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Note: This repository represents my personal work, done in my personal time and capacity. It is not representative of GSA (my employer at the time of publishing).

Introduction

Much of the technology that people use to access safety net programs and that states use to administer these programs is aging and crumbling, despite significant spending and effort to modernize.

I have worked in this space for several years and have had a chance to see the problems from a variety of angles. Nearing the end of my term at 18F has prompted me to reflect. This is my attempt to describe the challenges as I see them and present some ways forward under the current paradigm.

Our current approaches to fixing this situation play right into government’s weaknesses.

We ask over-stretched, insufficiently technical state staff to modernize massively complex computer systems by adhering to federally-provided checklists and oversight regimes, working with massive vendors through multi-year contracts worth tens or hundreds of millions of dollars.

But states are not well positioned to build software, modernize legacy systems, productively manage vendors, easily comply with oversight, and deliver timely and trustworthy data. Federal agencies are not well positioned to quickly drive change in the market or provide technical oversight that accelerates modernization rather than impedes it.

The way we approach technology for safety net programs forces states to dwell on their weaknesses, buckling under the weight.

We need to move to a position of strength.

If we are to repair these aging systems to deliver the services people need and Congress has defined, we need to reorganize the work in ways that allow the various actors to thrive.

This piece attempts to envision a position of strength. The following six strengths are focused on challenging the boundaries we've drawn around our systems and distribution of responsibilities.

1. A loosely-coupled ecosystem of state, federal, and commodity software products, web services and data powers federal/state safety net programs.

The fact that most federal/state safety net programs are administered by states cannot mean each state, territory, or tribal organization must build, buy, host, or maintain all technology needed to run the programs themselves.

2. Eligibility policy is delivered as functional code.

Rather than just delivering written guidance, programs should create and expose APIs states and others can use to help make eligibility determinations. Recent work on codifying program policy into rules that can be accessed this way has shown the feasibility of the approach.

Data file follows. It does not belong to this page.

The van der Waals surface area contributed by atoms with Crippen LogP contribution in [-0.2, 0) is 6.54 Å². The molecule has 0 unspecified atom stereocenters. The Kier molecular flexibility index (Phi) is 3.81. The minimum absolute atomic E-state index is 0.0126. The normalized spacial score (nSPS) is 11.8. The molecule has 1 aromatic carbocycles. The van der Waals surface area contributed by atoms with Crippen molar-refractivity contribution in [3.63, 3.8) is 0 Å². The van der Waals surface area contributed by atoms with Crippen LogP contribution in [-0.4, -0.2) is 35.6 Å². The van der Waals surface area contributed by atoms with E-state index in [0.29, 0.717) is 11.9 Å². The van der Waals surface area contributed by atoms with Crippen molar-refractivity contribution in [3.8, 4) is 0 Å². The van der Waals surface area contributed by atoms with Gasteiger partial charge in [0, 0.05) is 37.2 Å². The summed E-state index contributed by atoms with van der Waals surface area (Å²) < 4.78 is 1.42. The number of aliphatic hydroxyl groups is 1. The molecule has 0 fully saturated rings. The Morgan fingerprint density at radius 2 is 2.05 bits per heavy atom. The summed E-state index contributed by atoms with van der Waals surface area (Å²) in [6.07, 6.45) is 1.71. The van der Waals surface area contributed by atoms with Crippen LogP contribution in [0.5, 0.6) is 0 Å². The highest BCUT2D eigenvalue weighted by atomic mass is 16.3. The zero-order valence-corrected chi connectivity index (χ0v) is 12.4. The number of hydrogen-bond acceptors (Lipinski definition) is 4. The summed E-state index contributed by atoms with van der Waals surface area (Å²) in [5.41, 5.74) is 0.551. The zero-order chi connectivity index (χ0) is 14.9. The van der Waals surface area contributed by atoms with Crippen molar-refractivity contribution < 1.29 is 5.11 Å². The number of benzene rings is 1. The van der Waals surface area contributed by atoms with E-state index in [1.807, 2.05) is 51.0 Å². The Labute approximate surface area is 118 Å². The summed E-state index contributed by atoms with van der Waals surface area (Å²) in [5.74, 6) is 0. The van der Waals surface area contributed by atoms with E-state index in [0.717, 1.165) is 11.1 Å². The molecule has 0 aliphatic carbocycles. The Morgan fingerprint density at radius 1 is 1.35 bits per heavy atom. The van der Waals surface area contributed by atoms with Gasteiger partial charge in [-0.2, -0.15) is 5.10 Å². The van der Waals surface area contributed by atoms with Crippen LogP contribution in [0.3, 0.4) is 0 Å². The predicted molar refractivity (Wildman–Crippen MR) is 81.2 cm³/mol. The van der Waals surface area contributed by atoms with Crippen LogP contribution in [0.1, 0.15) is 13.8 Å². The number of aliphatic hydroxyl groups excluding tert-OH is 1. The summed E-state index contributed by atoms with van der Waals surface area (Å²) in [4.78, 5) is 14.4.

3. Applicant data submission is decoupled from program applications.

Rather than collecting data on an application-by-application basis, we should gather data from applicants in aggregate for all relevant programs in the most intuitive way for the applicant.

4. Client experiences are intuitive, appropriate, and empowering

Recent work on the applicant experience has largely figured out what applying should look like. Government design systems have defined good practice for how public-facing systems should look and function.

5. State staff have tools that empower them to deliver excellent service and achieve their mission.

Rather than providing tools that state workers need to overcome to do their work, they should have tools that unlock their potential. Here I present a prototype of what a tool that empowers eligibility workers to meet their mission could look like.

6. Legacy systems are steadily transformed through modest increments, continuously delivered to users

Transitioning from a position of weakness to a position of strength will be hard. States will need to unwind their legacy systems to tap into a more loosely-couple ecosystem through a series of incremental improvements.


These ideas are not comprehensive—there are other things we should do as well—but these are key aspects that I feel well-suited to speak to. For example, A number of my colleagues at 18F are better positioned to explain the challenges around procurement in government and propose solutions. And the problem of diminished in-house technical capacity across state and federal agencies is a major problem without a solution.

Please note: Grandiose concept pieces like this are always wrong. Or rather, they get a lot of things wrong. The point is to move the conversation along and attract participation in rethinking broad assumptions and conventions.


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